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Chromosome ‘capping’: Study finds differences in human telomeres
  
By
Edward R. Winstead



By disrupting the normal replication of human chromosomes, researchers have found evidence that telomeres, the structures at either end of each chromosome, are different. When a protein involved in manufacturing telomeres was experimentally mutated, only half of the telomeres were affected. This suggests that human cells manufacture two types of telomeres differently at the stage following DNA replication.


Detail of partial metaphases with several telomeric chromatid concatenates (TCCs). View full

Telomeres are essential for the health of genomes. By 'capping' the ends of chromosomes, they prevent DNA from degrading and protect against the inappropriate end-to-end fusion of chromosomes. Fusions can result in severe abnormalities and cancers.

Researchers have long debated whether the two types of telomeres are different. Now, Edwin H. Goodwin, of Los Alamos National Laboratory in New Mexico, and colleagues report that mutations in the TRF2 protein caused inappropriate fusions exclusively in 'leading-strand' telomeres. The two types of telomeres are known by how they are created. One is produced by leading-strand DNA synthesis, the other by lagging-strand DNA synthesis.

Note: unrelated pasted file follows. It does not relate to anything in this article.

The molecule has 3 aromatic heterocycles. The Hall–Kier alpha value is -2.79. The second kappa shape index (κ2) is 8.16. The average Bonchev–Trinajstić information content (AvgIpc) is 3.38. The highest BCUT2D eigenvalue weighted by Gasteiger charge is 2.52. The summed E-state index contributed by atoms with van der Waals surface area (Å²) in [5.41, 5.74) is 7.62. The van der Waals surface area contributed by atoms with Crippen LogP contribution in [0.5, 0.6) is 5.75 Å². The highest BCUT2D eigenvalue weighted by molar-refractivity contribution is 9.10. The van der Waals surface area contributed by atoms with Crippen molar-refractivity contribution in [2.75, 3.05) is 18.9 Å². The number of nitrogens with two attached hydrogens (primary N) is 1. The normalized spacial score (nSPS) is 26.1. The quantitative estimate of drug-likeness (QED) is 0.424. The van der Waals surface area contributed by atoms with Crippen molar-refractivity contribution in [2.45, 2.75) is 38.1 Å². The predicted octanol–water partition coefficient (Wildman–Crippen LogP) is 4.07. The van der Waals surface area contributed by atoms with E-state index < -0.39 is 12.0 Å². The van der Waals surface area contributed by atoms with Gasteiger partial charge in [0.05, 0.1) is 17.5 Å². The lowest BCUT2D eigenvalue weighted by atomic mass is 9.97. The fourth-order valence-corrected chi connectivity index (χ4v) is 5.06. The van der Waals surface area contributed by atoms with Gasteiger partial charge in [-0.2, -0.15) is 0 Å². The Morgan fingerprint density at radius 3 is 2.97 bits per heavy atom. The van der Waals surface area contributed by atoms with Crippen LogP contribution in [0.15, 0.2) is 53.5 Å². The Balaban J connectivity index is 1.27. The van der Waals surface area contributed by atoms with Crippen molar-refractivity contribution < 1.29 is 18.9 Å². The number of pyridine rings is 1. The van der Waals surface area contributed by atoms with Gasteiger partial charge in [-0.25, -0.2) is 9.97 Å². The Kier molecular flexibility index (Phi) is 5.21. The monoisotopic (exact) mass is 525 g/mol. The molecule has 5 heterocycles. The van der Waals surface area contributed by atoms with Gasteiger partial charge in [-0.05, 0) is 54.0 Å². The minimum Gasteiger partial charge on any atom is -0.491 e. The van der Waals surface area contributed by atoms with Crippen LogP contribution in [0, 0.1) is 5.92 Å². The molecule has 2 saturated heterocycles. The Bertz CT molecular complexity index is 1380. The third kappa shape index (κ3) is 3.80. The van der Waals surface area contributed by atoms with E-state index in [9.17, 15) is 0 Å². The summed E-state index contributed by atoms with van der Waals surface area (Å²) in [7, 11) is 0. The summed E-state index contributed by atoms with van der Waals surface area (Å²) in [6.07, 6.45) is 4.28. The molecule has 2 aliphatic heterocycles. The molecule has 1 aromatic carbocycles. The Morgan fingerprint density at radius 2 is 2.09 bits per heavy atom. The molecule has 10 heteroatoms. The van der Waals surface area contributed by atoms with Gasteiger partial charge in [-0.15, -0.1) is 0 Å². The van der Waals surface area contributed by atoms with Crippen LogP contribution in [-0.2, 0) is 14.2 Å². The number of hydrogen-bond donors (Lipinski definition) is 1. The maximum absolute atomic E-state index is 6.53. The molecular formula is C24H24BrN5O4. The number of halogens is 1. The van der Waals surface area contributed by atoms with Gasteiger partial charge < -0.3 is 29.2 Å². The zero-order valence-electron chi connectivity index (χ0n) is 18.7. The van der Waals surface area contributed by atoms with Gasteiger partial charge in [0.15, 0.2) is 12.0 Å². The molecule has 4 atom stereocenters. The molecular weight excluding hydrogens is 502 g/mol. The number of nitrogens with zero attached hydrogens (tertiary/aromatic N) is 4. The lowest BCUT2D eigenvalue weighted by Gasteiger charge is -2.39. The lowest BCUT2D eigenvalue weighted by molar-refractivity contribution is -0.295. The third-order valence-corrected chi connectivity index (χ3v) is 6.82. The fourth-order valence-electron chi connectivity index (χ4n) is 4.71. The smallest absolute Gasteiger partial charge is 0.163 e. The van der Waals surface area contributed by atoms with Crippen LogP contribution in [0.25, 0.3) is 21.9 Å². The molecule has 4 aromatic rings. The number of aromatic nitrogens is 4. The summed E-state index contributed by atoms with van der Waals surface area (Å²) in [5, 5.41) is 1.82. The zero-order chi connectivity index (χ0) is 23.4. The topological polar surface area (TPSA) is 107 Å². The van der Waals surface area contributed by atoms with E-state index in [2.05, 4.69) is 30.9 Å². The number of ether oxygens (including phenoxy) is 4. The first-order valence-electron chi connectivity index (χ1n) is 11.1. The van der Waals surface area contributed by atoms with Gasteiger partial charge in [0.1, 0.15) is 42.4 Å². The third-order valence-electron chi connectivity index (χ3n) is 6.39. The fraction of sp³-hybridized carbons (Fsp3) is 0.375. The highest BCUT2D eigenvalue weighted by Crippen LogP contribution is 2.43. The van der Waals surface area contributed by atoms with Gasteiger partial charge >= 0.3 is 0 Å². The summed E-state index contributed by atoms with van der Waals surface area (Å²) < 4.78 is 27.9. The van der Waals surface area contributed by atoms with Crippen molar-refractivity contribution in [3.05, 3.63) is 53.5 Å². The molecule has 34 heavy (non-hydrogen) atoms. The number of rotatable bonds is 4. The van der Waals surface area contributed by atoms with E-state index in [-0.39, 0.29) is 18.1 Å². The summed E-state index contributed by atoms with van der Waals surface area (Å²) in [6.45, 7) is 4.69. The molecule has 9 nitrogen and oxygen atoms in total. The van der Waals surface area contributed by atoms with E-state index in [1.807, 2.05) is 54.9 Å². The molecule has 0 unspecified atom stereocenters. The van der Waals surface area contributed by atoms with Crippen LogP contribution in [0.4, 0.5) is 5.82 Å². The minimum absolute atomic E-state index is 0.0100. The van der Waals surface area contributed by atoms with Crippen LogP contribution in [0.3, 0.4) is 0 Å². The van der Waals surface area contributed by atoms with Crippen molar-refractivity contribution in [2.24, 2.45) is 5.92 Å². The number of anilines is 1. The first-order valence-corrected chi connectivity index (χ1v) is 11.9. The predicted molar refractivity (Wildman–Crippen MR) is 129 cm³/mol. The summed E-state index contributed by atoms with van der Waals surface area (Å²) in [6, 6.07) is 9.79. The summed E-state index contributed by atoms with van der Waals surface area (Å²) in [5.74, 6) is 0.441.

Both leading-strand and lagging-strand telomeres replicate from a single parental telomere. "Telomeres face special challenges during replication," the researchers write in Science. "The protective terminal structure of the telomere must not only disassemble in order to replicate, it must also regenerate after replication."

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Bailey, S.M. et al. Strand-specific postreplicative processing of mammalian telomeres. Science 293, 2462-2465 (September 28, 2001).
 

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